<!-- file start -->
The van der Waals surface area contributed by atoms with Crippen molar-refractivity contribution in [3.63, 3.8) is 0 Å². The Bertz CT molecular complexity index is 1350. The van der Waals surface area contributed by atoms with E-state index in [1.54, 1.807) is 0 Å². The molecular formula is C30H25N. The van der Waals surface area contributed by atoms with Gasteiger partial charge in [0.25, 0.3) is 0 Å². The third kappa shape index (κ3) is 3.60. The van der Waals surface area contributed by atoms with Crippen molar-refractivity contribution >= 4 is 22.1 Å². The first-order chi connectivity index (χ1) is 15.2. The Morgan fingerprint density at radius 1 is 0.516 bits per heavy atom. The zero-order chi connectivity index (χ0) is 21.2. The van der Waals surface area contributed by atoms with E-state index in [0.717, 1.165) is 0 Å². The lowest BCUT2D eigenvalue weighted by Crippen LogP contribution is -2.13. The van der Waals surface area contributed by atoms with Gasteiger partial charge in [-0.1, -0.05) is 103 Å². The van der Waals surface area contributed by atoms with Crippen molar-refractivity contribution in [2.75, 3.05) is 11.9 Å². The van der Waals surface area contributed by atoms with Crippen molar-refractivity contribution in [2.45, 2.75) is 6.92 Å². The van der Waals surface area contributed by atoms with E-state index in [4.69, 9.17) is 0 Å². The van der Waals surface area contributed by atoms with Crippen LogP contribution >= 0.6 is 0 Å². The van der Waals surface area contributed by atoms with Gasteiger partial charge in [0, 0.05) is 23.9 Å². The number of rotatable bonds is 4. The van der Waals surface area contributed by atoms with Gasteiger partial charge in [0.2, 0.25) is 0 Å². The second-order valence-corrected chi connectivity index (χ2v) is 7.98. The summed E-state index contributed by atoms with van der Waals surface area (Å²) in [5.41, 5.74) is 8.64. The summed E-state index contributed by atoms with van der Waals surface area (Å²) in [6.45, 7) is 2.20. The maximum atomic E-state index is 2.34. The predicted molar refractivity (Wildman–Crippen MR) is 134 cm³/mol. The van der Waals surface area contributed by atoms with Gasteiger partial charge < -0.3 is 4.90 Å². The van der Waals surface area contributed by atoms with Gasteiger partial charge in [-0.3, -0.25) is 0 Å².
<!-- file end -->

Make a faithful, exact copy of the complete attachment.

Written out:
The van der Waals surface area contributed by atoms with Crippen molar-refractivity contribution in [3.63, 3.8) is 0 Å². The Bertz CT molecular complexity index is 1350. The van der Waals surface area contributed by atoms with E-state index in [1.54, 1.807) is 0 Å². The molecular formula is C30H25N. The van der Waals surface area contributed by atoms with Gasteiger partial charge in [0.25, 0.3) is 0 Å². The third kappa shape index (κ3) is 3.60. The van der Waals surface area contributed by atoms with Crippen molar-refractivity contribution >= 4 is 22.1 Å². The first-order chi connectivity index (χ1) is 15.2. The Morgan fingerprint density at radius 1 is 0.516 bits per heavy atom. The zero-order chi connectivity index (χ0) is 21.2. The van der Waals surface area contributed by atoms with E-state index in [0.717, 1.165) is 0 Å². The lowest BCUT2D eigenvalue weighted by Crippen LogP contribution is -2.13. The van der Waals surface area contributed by atoms with Gasteiger partial charge in [-0.1, -0.05) is 103 Å². The van der Waals surface area contributed by atoms with Crippen molar-refractivity contribution in [2.75, 3.05) is 11.9 Å². The van der Waals surface area contributed by atoms with Crippen molar-refractivity contribution in [2.45, 2.75) is 6.92 Å². The van der Waals surface area contributed by atoms with E-state index in [4.69, 9.17) is 0 Å². The van der Waals surface area contributed by atoms with Crippen LogP contribution >= 0.6 is 0 Å². The van der Waals surface area contributed by atoms with Gasteiger partial charge in [0, 0.05) is 23.9 Å². The number of rotatable bonds is 4. The van der Waals surface area contributed by atoms with Gasteiger partial charge in [0.2, 0.25) is 0 Å². The second-order valence-corrected chi connectivity index (χ2v) is 7.98. The summed E-state index contributed by atoms with van der Waals surface area (Å²) in [5.41, 5.74) is 8.64. The summed E-state index contributed by atoms with van der Waals surface area (Å²) in [6.45, 7) is 2.20. The maximum atomic E-state index is 2.34. The predicted molar refractivity (Wildman–Crippen MR) is 134 cm³/mol. The van der Waals surface area contributed by atoms with Gasteiger partial charge < -0.3 is 4.90 Å². The van der Waals surface area contributed by atoms with Gasteiger partial charge in [-0.3, -0.25) is 0 Å².